Show Up: Marching it Out Changes and Saves Lives

44216860-FF5B-4F2E-9C34-ADC031FAC6D6Please take 17 minutes to pray for the 17 young students and adults whose lives were abruptly ended. Let’s pray for the families and friends affected by this nonsensical tragedy. National School Walk Out Day is on March 14 to march out from 10:00am-10:17am in honor of the 17 victims of Florida’s shooting.

More detail here:

http://time.com/5165794/student-protests-walkouts-florida-school-shooting/

https://www.cnn.com/2018/02/18/us/national-student-walkout-womens-march-trnd/index.html

We have to take care of each other and stand up for others not to be hurt. Fred Rogers often reminded us to look for the helpers during chaos or despair. This is where hope lies. Hope in each other, hope for human kind. Hope to live and honor those who have passed on.

I can’t imagine sending my child or loved one to school for them to never return, again. Why does something like this happen?

It is easy to fall into despair when tragedy hits but this is when we need to come together. This is when we scream love into the world not more hatred. Hate in our hearts will consume us. Hate will kill us. Instead turn it into action.

Take action and reach out to your leaders. Find out who they are below:

https://www.house.gov/representatives/find-your-representative

https://www.senate.gov/general/contact_information/senators_cfm.cfm

https://www.congress.gov/

https://www.house.gov/

Here’s a guide to the upcoming events:

March 14, 2018: National School Walkout

The Women’s March’s Youth EMPOWER group is planning a national school walkout on March 14, 2018, according to the group’s website. At 10 a.m. in every time zone, organizers are encouraging teachers, students, administrators, parents and allies to walk out for 17 minutes — one for every person killed at Marjory Stoneman Douglas High School.

“Students and staff have the right to teach and learn in an environment free from the worry of being gunned down in their classrooms or on their way home from school,” according to the site.

March 24, 2018: March For Our Lives:

On March 24, 2018, student organizers, including those from Parkland, are planning March For Our Lives, a march in Washington, D.C. to call for school safety and gun control.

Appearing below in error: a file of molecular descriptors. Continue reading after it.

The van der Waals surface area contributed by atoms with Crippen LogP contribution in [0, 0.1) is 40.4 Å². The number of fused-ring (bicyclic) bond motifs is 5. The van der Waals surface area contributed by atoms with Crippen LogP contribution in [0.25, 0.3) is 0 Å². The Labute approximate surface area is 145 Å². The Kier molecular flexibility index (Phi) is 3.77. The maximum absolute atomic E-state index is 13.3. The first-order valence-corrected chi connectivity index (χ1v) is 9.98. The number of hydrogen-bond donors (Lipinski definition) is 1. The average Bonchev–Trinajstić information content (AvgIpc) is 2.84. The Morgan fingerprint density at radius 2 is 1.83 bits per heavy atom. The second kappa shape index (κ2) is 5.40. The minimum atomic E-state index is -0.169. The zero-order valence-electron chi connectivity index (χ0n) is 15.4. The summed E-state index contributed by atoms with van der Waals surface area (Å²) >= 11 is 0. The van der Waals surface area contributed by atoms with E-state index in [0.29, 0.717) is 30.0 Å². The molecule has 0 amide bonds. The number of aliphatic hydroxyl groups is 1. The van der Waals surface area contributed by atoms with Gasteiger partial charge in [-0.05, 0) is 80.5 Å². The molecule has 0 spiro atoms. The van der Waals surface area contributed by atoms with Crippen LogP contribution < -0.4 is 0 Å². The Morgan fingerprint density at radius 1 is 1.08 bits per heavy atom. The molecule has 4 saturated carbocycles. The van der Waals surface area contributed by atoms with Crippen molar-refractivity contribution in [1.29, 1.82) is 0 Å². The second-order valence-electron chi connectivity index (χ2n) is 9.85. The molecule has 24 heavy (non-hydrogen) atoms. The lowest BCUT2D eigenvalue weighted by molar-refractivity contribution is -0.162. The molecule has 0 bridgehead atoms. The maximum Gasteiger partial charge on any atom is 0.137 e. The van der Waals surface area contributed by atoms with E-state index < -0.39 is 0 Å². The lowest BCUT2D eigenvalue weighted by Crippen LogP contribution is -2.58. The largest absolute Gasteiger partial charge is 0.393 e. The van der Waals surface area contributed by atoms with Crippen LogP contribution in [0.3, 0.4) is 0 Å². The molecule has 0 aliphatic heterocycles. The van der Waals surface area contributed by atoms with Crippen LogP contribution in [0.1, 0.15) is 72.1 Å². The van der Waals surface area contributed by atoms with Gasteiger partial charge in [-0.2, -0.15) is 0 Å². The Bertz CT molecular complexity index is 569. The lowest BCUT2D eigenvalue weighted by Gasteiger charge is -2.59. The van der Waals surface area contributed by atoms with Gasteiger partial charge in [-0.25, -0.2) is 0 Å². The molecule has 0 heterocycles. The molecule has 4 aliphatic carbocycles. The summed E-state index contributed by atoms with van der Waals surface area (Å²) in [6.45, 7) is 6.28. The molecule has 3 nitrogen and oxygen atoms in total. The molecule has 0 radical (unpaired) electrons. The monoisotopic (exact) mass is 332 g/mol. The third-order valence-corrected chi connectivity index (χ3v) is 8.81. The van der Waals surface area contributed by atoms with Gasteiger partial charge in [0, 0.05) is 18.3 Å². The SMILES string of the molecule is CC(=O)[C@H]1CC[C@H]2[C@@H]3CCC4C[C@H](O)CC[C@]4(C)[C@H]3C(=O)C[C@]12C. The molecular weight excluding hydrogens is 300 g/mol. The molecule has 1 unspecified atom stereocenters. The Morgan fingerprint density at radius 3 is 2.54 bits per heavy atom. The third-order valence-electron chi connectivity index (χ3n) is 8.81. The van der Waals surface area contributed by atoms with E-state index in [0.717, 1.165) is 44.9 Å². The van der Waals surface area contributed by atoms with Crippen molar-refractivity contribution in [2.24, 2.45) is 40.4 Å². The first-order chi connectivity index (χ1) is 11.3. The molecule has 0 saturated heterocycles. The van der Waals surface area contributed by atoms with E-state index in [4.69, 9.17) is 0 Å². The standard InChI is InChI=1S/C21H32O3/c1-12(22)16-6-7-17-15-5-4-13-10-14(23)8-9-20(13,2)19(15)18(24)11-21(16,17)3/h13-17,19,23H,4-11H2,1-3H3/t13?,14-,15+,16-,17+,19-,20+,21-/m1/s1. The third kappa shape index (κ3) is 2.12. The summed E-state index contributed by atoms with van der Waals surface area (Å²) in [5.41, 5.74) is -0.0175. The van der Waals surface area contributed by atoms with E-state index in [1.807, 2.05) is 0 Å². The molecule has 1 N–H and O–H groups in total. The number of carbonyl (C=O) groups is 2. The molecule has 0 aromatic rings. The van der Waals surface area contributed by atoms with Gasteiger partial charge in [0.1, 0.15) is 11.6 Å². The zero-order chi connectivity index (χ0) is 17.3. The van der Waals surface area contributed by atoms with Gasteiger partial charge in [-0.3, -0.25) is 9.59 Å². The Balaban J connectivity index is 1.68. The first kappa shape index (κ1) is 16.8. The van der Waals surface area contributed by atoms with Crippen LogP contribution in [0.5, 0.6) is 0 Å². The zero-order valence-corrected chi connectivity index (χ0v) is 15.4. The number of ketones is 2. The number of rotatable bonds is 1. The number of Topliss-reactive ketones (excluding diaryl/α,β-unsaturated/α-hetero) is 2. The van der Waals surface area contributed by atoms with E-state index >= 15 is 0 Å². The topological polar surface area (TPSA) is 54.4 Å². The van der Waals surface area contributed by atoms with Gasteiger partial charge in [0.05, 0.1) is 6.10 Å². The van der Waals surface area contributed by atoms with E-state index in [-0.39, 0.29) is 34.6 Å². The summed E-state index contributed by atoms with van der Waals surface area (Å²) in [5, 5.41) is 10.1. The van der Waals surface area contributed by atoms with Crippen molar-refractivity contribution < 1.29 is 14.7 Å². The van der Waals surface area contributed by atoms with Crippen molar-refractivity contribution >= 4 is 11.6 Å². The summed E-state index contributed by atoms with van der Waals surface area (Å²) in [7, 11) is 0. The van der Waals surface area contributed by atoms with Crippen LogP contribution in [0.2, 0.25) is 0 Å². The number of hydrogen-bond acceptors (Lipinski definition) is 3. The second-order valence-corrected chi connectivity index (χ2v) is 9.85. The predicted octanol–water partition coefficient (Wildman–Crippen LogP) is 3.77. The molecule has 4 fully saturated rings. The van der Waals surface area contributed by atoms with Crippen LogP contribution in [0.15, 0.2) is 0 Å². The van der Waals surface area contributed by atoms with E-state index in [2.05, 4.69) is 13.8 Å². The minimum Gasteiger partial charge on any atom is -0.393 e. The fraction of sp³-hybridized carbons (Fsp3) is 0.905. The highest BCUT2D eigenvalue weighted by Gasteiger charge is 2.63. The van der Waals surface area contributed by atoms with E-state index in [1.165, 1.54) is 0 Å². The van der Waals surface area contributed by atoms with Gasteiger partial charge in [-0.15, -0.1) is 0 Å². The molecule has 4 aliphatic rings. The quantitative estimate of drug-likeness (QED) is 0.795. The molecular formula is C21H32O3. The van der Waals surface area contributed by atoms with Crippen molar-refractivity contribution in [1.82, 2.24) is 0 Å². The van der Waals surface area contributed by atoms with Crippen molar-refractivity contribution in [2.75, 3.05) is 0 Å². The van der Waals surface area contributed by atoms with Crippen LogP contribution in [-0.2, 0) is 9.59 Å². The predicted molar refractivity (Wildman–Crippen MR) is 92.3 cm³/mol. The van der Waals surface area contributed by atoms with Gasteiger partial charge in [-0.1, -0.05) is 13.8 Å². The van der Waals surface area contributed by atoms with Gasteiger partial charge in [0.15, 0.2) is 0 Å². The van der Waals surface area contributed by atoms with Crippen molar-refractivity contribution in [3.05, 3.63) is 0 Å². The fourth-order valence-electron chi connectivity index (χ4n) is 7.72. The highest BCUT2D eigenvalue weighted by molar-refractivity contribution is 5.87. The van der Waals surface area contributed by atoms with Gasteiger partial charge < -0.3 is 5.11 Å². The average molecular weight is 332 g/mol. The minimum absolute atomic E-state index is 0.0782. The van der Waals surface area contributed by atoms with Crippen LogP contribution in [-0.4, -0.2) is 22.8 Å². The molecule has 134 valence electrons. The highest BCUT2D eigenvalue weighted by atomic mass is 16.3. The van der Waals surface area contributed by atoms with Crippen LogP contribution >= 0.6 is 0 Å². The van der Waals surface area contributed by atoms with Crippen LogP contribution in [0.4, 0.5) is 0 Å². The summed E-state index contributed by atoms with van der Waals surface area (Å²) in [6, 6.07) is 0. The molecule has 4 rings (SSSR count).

“The mission and focus of March For Our Lives is to demand that a comprehensive and effective bill be immediately brought before Congress to address these gun issues,” according to their website. “No special interest group, no political agenda is more critical than timely passage of legislation to effectively address the gun violence issues that are rampant in our country.”

More info can be found at the website and Facebook page.

April 20, 2018: National High School Walkout:

A growing movement titled #NationalSchoolWalkout is being called for by Connecticut student Lane Murdock and others. Murdock lives just 20 minutes away from Sandy Hook Elementary School, according to NBC News. In December 2012, 20 students and six staff members were gunned down at Sandy Hook.

The plan calls for high school students to walk out on April 20, the 19th anniversary of the Columbine shooting. No time has been specified yet. The plans are currently being housed on Twitter along with a Change.org petition page that has over 76,000 signatures.

Walking and marching together, letters/petitions  and calling leaders has the power to change laws. Most of all, it changes and saves lives.

Jill Telford is an American artist, author, storyteller, educator and creator of children’s books. More of her work can be found:

Books: http://amazon.com/author/jilltelford

Art: https://www.zhibit.org/jtelford/

@artbookstories @jill.telford

Advertisements

Easier Said Than Done

While talking with a good friend of mine she mentioned how a lot of the advice on our blog is “Easier said than done”. It couldn’t be truer. She said that most often she is yelling and losing her mind with her children. Children have so much energy and they test limits often.

I can’t imagine what it must be like to be a mom, work and keep your sanity. This saying got me thinking even more deeply. A lot of issues and solutions to problems centering around children, families and education are easier said than done. For instance, the mere idea of childhood readiness.

image

1989. I watched a Task force on Childhood Readiness. When some of us were 3 and 4 years old, others were fighting for our education. A Real Education. Leaders from the ECE field agreed that the need to articulate goals would lead to a trap of focusing in on testing…leading to putting more academics and pressure on children which is the wrong way to go. We know this is the wrong way to go. The focus does not need to be on school readiness or bureaucracy needs but needs of children and families. The point is to improve children’s success in school NOT SCHOOL READINESS. This idea to be ready is counterproductive. Schools should be ready for children not the other way around. We are asking the wrong question. Instead of asking “Are children ready?” We need to be asking, “Are we ready for them?” Empower families to ask their children’s new teachers’ their approach and encourage families to write letters to their new teachers about who and how their child(ren) learn.

Please watch the task force from 1989 here: https://www.c-span.org/video/?10241-1%2Fchildhood-readiness

image